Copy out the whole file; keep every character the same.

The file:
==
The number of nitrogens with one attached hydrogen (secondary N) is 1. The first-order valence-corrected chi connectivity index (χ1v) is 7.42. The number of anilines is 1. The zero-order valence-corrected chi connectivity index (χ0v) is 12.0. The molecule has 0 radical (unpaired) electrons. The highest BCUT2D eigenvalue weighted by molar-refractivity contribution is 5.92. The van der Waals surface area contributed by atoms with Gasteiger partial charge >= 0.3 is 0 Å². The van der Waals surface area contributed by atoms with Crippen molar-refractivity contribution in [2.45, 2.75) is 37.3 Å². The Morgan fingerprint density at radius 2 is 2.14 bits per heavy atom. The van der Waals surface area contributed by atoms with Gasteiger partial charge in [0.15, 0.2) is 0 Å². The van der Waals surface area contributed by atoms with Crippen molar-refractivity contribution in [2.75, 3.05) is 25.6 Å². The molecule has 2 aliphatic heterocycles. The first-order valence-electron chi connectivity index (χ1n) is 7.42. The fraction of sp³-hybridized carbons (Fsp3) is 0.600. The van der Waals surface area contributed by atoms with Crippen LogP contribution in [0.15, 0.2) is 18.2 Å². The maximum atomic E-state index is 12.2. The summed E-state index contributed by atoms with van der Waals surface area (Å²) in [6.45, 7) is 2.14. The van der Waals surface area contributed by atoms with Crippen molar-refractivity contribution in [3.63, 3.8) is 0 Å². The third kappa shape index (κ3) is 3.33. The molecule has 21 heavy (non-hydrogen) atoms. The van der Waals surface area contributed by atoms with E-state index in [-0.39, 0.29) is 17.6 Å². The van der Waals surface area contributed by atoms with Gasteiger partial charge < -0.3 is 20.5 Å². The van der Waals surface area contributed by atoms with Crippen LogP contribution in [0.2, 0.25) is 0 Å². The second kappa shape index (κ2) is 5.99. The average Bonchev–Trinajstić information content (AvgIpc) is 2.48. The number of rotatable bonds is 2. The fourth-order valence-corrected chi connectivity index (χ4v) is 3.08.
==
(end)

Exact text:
The number of nitrogens with one attached hydrogen (secondary N) is 1. The first-order valence-corrected chi connectivity index (χ1v) is 7.42. The number of anilines is 1. The zero-order valence-corrected chi connectivity index (χ0v) is 12.0. The molecule has 0 radical (unpaired) electrons. The highest BCUT2D eigenvalue weighted by molar-refractivity contribution is 5.92. The van der Waals surface area contributed by atoms with Gasteiger partial charge >= 0.3 is 0 Å². The van der Waals surface area contributed by atoms with Crippen molar-refractivity contribution in [2.45, 2.75) is 37.3 Å². The Morgan fingerprint density at radius 2 is 2.14 bits per heavy atom. The van der Waals surface area contributed by atoms with Gasteiger partial charge in [0.15, 0.2) is 0 Å². The van der Waals surface area contributed by atoms with Crippen molar-refractivity contribution in [2.75, 3.05) is 25.6 Å². The molecule has 2 aliphatic heterocycles. The first-order valence-electron chi connectivity index (χ1n) is 7.42. The fraction of sp³-hybridized carbons (Fsp3) is 0.600. The van der Waals surface area contributed by atoms with Crippen LogP contribution in [0.15, 0.2) is 18.2 Å². The maximum atomic E-state index is 12.2. The summed E-state index contributed by atoms with van der Waals surface area (Å²) in [6.45, 7) is 2.14. The van der Waals surface area contributed by atoms with Crippen molar-refractivity contribution in [3.63, 3.8) is 0 Å². The third kappa shape index (κ3) is 3.33. The molecule has 21 heavy (non-hydrogen) atoms. The van der Waals surface area contributed by atoms with E-state index in [-0.39, 0.29) is 17.6 Å². The van der Waals surface area contributed by atoms with Gasteiger partial charge < -0.3 is 20.5 Å². The van der Waals surface area contributed by atoms with Crippen LogP contribution in [0.2, 0.25) is 0 Å². The second kappa shape index (κ2) is 5.99. The average Bonchev–Trinajstić information content (AvgIpc) is 2.48. The number of rotatable bonds is 2. The fourth-order valence-corrected chi connectivity index (χ4v) is 3.08.